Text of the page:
Dream Chaser: ViZion

Recently, I sat down with Barbadian Hip-Hop/Reggae artist Oliver “ViZion” Gale to discuss his recent move to NYC and his goals/vision of bringing the Caribbean hip-hop scene to the U.S.  With a number 1 single, a mix-tape, an album and recently winning the “Rap/Hip-Hop Artist Of The Year” award at the 2013 Barbados Music Award, he has already made a name for himself and created a worldwide buzz.  Now he is trying to bring that buzz to the U.S. and break into mainstream music, he has moved to New York to take his music career to the next level….

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So tell me about yourself?  I know you are a musician and you just moved to NYC, give me your background?

Okay, so I am a Barbadian Hip-Hop/Reggae artist.  I started my music career in 2006 in Barbados, that is when I first got into the studio.  Like most artist I started off writing.  When I was in Canada (where he did two years of boarding school), that is where I really got involved heavily into listening to Hip-Hop.  I study a lot of Tupac, Nas, Biggie, and Jay Z there.

 Is there a big hip hop scene in Canada?

Yeah, for sure, I mean Canada is what really put me on.  At boarding school, you have a lot of time in your dorm, because you are always on campus, so that was a way for me to pass the time, listening to music.  Once I graduated from boarding school, I decided I wanted to pursue music full time.  I got my name “ViZion” from a DJ/Friend of mine.  The way the name came about, is a pretty cool story, initially I was telling him that I could see where I was going to get to, he was like “well how about Visions”.  I had just read a biography about Bob Marley, written by Rita Marley, and my friend and I were talking about young artist and dreams, and he said that “dreams are for all man, you should have a vision” and I had just came across that in the book.  I was like that is dope, so I came up with ViZion; I added the Z for Zion, that way Zion would be in the vision.  Once I got my name, a lot of thing fell into place, because you got to have a character.  So I actually moved from the Hip Hop side and got heavily into Reggae Music when I moved back to Barbados.  Reggae music is closely related to the  Rastafarian movement, and I found myself involved in that movement.  I taught myself how to sing, the first song I recorded was actually a reggae song, called “Girl I Need You” and Barbados embraced it fully.  I submitted it to the radio and I got a call the next day saying I had to come in.  The song was playing in Barbados all over the place, and once we did the video, I had people reaching out to me all over the world; Canada, England, my cousins are from South Africa called and told me the video was playing on the television in South Africa.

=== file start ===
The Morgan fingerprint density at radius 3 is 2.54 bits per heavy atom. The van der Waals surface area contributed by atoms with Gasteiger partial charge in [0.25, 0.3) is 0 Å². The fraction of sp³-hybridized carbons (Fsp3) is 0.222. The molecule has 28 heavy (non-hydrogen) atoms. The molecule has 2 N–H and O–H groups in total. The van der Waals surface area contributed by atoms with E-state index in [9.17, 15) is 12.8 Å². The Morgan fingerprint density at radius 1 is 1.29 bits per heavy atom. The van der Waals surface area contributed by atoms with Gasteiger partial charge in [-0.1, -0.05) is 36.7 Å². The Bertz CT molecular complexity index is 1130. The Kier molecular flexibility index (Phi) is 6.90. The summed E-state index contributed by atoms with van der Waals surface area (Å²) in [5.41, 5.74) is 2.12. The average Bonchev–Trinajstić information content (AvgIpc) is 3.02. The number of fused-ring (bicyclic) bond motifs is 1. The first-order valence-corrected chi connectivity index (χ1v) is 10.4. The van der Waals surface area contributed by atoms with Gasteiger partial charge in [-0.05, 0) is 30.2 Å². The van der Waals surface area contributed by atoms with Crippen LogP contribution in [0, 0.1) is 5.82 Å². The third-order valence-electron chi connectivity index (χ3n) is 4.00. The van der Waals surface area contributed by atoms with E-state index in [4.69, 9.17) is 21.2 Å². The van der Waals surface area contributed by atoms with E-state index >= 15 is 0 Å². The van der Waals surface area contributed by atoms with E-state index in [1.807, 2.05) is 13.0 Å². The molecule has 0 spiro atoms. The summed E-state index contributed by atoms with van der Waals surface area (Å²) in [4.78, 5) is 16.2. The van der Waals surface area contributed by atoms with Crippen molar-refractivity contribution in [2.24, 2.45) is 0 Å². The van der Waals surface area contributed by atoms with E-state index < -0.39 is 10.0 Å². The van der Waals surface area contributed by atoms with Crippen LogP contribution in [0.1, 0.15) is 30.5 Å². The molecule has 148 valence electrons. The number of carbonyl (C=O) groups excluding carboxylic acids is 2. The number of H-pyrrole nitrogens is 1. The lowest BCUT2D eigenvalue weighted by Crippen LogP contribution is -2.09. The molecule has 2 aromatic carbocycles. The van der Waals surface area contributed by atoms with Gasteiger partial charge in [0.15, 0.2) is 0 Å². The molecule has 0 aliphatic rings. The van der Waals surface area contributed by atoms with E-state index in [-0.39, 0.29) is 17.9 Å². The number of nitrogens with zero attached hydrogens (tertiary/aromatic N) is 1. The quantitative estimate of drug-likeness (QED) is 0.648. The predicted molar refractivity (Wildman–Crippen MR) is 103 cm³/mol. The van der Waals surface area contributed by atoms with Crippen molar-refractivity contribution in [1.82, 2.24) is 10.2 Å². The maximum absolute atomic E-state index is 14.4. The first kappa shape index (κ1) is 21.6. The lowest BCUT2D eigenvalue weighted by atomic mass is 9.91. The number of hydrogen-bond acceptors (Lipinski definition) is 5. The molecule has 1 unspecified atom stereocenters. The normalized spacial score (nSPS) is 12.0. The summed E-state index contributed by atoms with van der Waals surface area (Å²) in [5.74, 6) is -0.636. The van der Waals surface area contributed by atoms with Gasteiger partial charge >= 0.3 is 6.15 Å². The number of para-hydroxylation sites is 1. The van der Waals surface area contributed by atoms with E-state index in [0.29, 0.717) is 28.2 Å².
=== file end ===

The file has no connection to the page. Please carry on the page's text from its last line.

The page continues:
And this is your first song?

Yeah!  I wasn’t really ready for that.  I did the first song in the studio and it left me behind, sort of speaking, it went and did its thing.  I had no management, no publicist, no booking agent, no lawyers, no nothing.  But it was still good, I got nominated at the Barbados Music Award in 2008 on the bases of that song and other songs I did.  Then I went to an University in England (Bristol University) and Bristol has a very good music scene, which was one of the main reasons I choose that university: they have a big Caribbean scene and the music scene is vibrant there.  By this time, my goal was always to put melody and flow together because that’s the dancehall style.  It is really like a style of writing in hip-hop with melody on it.  That was always the avenue I was looking for, I was looking to bring the hip-hop back into my music, while I was performing in England.  Well anyway, I graduated and came back to Barbados and I made a decision with my Reggae music that I was going to shift emphasis away from the focus being spirituality and Rastafarian righteous/conscious music; not that it wasn’t important to me but I wanted to reach as many people as possible with the music.  So I took Hip-Hop and started to really focus and diving into it.  So in 2011, I started recording my debut album, “Dream or Die”, which I released in May 2012.  I had like 3 or 4 singles off that album playing on the radio in Barbados, one of those songs “Gone” made it to the West Coast (U.S.).  I also had a song called “Beach House” which had a music video that in 2012 got to number one on Tempo TV’S Cross Caribbean Countdown, it was number one for two months.  That was a great thing for me last year.  So I got that, and then I started recording my first mix-tape “Solar” after that in the summer.  I wanted to come to the US because Barbados is so small,  I am known in Barbados, I am on the radio; it is too small to make money and you need to make money to take things to another level, you need to be exposed to take it to the next level.  I thought I needed to do the mix-tape (Solar) and get everything together because once I get to New York it was going to take a while to find a studio and find the right people to get this together.  So that was my game plan, get the mix-tape together, move out here in November of 2012, and release the mix-tape (which he did on November 30th).

 So where are you at right now?

I am trying to push the mix-tape, gain more exposure, let people hear the music and see the videos, and perform as much as possible.  That is the key, every time you perform, more people see you and you get more fans, followers, and exposure.  For me it is like a new begin, but I am not starting from the beginning.